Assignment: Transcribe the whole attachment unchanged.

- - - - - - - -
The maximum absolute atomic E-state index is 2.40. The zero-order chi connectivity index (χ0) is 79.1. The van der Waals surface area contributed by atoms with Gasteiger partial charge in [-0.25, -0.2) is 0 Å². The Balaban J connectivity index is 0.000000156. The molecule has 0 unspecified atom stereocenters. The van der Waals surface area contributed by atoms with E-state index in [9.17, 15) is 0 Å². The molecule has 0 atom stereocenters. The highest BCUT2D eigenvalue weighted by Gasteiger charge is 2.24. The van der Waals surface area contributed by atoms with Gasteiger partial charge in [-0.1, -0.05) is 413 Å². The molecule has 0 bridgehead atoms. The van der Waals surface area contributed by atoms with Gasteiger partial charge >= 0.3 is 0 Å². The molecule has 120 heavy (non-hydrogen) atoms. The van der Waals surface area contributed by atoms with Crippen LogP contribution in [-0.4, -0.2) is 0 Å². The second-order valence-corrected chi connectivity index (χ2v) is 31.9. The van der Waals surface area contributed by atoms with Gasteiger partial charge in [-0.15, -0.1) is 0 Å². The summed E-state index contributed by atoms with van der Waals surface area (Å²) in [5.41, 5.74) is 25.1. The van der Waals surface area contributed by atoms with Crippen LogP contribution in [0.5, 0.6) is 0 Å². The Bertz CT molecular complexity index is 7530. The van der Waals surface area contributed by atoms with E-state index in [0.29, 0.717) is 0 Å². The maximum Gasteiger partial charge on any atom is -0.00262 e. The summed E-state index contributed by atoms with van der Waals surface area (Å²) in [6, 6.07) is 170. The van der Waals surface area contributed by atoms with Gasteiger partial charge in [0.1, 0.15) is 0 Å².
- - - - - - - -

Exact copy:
The maximum absolute atomic E-state index is 2.40. The zero-order chi connectivity index (χ0) is 79.1. The van der Waals surface area contributed by atoms with Gasteiger partial charge in [-0.25, -0.2) is 0 Å². The Balaban J connectivity index is 0.000000156. The molecule has 0 unspecified atom stereocenters. The van der Waals surface area contributed by atoms with E-state index in [9.17, 15) is 0 Å². The molecule has 0 atom stereocenters. The highest BCUT2D eigenvalue weighted by Gasteiger charge is 2.24. The van der Waals surface area contributed by atoms with Gasteiger partial charge in [-0.1, -0.05) is 413 Å². The molecule has 0 bridgehead atoms. The van der Waals surface area contributed by atoms with Gasteiger partial charge >= 0.3 is 0 Å². The molecule has 120 heavy (non-hydrogen) atoms. The van der Waals surface area contributed by atoms with Crippen LogP contribution in [-0.4, -0.2) is 0 Å². The second-order valence-corrected chi connectivity index (χ2v) is 31.9. The van der Waals surface area contributed by atoms with Gasteiger partial charge in [-0.15, -0.1) is 0 Å². The summed E-state index contributed by atoms with van der Waals surface area (Å²) in [5.41, 5.74) is 25.1. The van der Waals surface area contributed by atoms with Crippen LogP contribution in [0.5, 0.6) is 0 Å². The Bertz CT molecular complexity index is 7530. The van der Waals surface area contributed by atoms with E-state index in [0.29, 0.717) is 0 Å². The maximum Gasteiger partial charge on any atom is -0.00262 e. The summed E-state index contributed by atoms with van der Waals surface area (Å²) in [6, 6.07) is 170. The van der Waals surface area contributed by atoms with Gasteiger partial charge in [0.1, 0.15) is 0 Å².